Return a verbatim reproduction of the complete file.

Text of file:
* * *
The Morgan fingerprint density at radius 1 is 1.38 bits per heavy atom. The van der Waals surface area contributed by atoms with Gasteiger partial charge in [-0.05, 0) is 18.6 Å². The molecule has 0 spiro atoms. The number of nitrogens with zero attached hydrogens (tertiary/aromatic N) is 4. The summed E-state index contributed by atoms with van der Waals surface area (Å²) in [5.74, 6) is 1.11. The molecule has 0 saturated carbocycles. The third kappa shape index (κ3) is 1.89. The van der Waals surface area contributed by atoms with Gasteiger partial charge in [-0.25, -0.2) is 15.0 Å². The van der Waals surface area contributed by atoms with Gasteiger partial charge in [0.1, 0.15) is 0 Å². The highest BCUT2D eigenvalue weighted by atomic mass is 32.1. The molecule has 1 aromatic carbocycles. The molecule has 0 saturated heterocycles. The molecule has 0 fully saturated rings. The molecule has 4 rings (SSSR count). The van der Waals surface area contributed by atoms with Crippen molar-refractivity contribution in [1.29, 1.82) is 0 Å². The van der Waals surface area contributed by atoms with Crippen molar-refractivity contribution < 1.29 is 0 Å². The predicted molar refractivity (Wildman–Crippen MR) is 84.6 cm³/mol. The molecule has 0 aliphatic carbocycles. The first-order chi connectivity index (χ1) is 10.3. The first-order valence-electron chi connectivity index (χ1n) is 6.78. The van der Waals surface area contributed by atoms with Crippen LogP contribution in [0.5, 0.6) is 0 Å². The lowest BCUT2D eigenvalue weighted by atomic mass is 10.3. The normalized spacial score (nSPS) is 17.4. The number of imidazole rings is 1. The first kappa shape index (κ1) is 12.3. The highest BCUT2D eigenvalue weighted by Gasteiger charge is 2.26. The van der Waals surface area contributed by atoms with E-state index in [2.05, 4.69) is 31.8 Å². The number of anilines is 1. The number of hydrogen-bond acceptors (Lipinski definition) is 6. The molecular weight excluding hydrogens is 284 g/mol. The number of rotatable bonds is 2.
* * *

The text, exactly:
The Morgan fingerprint density at radius 1 is 1.38 bits per heavy atom. The van der Waals surface area contributed by atoms with Gasteiger partial charge in [-0.05, 0) is 18.6 Å². The molecule has 0 spiro atoms. The number of nitrogens with zero attached hydrogens (tertiary/aromatic N) is 4. The summed E-state index contributed by atoms with van der Waals surface area (Å²) in [5.74, 6) is 1.11. The molecule has 0 saturated carbocycles. The third kappa shape index (κ3) is 1.89. The van der Waals surface area contributed by atoms with Gasteiger partial charge in [-0.25, -0.2) is 15.0 Å². The van der Waals surface area contributed by atoms with Gasteiger partial charge in [0.1, 0.15) is 0 Å². The highest BCUT2D eigenvalue weighted by atomic mass is 32.1. The molecule has 1 aromatic carbocycles. The molecule has 0 saturated heterocycles. The molecule has 0 fully saturated rings. The molecule has 4 rings (SSSR count). The van der Waals surface area contributed by atoms with Crippen molar-refractivity contribution in [1.29, 1.82) is 0 Å². The van der Waals surface area contributed by atoms with Crippen molar-refractivity contribution < 1.29 is 0 Å². The predicted molar refractivity (Wildman–Crippen MR) is 84.6 cm³/mol. The molecule has 0 aliphatic carbocycles. The first-order chi connectivity index (χ1) is 10.3. The first-order valence-electron chi connectivity index (χ1n) is 6.78. The van der Waals surface area contributed by atoms with Crippen LogP contribution in [0.5, 0.6) is 0 Å². The lowest BCUT2D eigenvalue weighted by atomic mass is 10.3. The normalized spacial score (nSPS) is 17.4. The number of imidazole rings is 1. The first kappa shape index (κ1) is 12.3. The highest BCUT2D eigenvalue weighted by Gasteiger charge is 2.26. The van der Waals surface area contributed by atoms with E-state index in [2.05, 4.69) is 31.8 Å². The number of anilines is 1. The number of hydrogen-bond acceptors (Lipinski definition) is 6. The molecular weight excluding hydrogens is 284 g/mol. The number of rotatable bonds is 2.